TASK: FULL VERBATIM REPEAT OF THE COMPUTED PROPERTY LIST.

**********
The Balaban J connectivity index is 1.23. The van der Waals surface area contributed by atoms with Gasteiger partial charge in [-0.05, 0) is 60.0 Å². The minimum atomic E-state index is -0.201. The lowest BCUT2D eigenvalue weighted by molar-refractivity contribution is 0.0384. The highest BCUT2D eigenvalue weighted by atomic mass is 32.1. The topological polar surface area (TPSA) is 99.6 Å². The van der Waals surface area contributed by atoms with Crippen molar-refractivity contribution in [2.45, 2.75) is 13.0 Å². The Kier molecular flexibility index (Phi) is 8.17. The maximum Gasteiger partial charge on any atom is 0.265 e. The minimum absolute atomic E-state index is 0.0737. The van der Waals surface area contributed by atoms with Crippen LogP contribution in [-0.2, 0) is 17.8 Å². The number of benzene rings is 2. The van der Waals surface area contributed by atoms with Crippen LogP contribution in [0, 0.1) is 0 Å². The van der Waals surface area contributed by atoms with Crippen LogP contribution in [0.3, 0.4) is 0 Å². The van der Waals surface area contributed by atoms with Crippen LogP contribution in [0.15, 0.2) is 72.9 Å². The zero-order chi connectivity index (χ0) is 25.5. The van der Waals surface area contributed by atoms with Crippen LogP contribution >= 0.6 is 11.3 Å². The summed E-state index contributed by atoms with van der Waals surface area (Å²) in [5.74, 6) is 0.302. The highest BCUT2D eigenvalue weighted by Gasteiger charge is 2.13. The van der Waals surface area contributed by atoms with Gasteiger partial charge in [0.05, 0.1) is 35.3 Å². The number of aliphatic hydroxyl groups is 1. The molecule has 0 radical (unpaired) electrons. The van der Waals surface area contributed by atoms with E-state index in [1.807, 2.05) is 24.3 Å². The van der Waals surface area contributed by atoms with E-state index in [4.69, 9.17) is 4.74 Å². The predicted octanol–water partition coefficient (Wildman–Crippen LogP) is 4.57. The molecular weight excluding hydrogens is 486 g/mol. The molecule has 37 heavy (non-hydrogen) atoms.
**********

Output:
The Balaban J connectivity index is 1.23. The van der Waals surface area contributed by atoms with Gasteiger partial charge in [-0.05, 0) is 60.0 Å². The minimum atomic E-state index is -0.201. The lowest BCUT2D eigenvalue weighted by molar-refractivity contribution is 0.0384. The highest BCUT2D eigenvalue weighted by atomic mass is 32.1. The topological polar surface area (TPSA) is 99.6 Å². The van der Waals surface area contributed by atoms with Crippen molar-refractivity contribution in [2.45, 2.75) is 13.0 Å². The Kier molecular flexibility index (Phi) is 8.17. The maximum Gasteiger partial charge on any atom is 0.265 e. The minimum absolute atomic E-state index is 0.0737. The van der Waals surface area contributed by atoms with Crippen LogP contribution in [-0.2, 0) is 17.8 Å². The number of benzene rings is 2. The van der Waals surface area contributed by atoms with Crippen LogP contribution in [0, 0.1) is 0 Å². The van der Waals surface area contributed by atoms with Crippen LogP contribution in [0.3, 0.4) is 0 Å². The van der Waals surface area contributed by atoms with Crippen LogP contribution in [0.15, 0.2) is 72.9 Å². The zero-order chi connectivity index (χ0) is 25.5. The van der Waals surface area contributed by atoms with Crippen LogP contribution >= 0.6 is 11.3 Å². The summed E-state index contributed by atoms with van der Waals surface area (Å²) in [5.74, 6) is 0.302. The highest BCUT2D eigenvalue weighted by Gasteiger charge is 2.13. The van der Waals surface area contributed by atoms with Gasteiger partial charge in [0.05, 0.1) is 35.3 Å². The number of aliphatic hydroxyl groups is 1. The molecule has 0 radical (unpaired) electrons. The van der Waals surface area contributed by atoms with E-state index in [1.807, 2.05) is 24.3 Å². The van der Waals surface area contributed by atoms with E-state index in [4.69, 9.17) is 4.74 Å². The predicted octanol–water partition coefficient (Wildman–Crippen LogP) is 4.57. The molecular weight excluding hydrogens is 486 g/mol. The molecule has 37 heavy (non-hydrogen) atoms.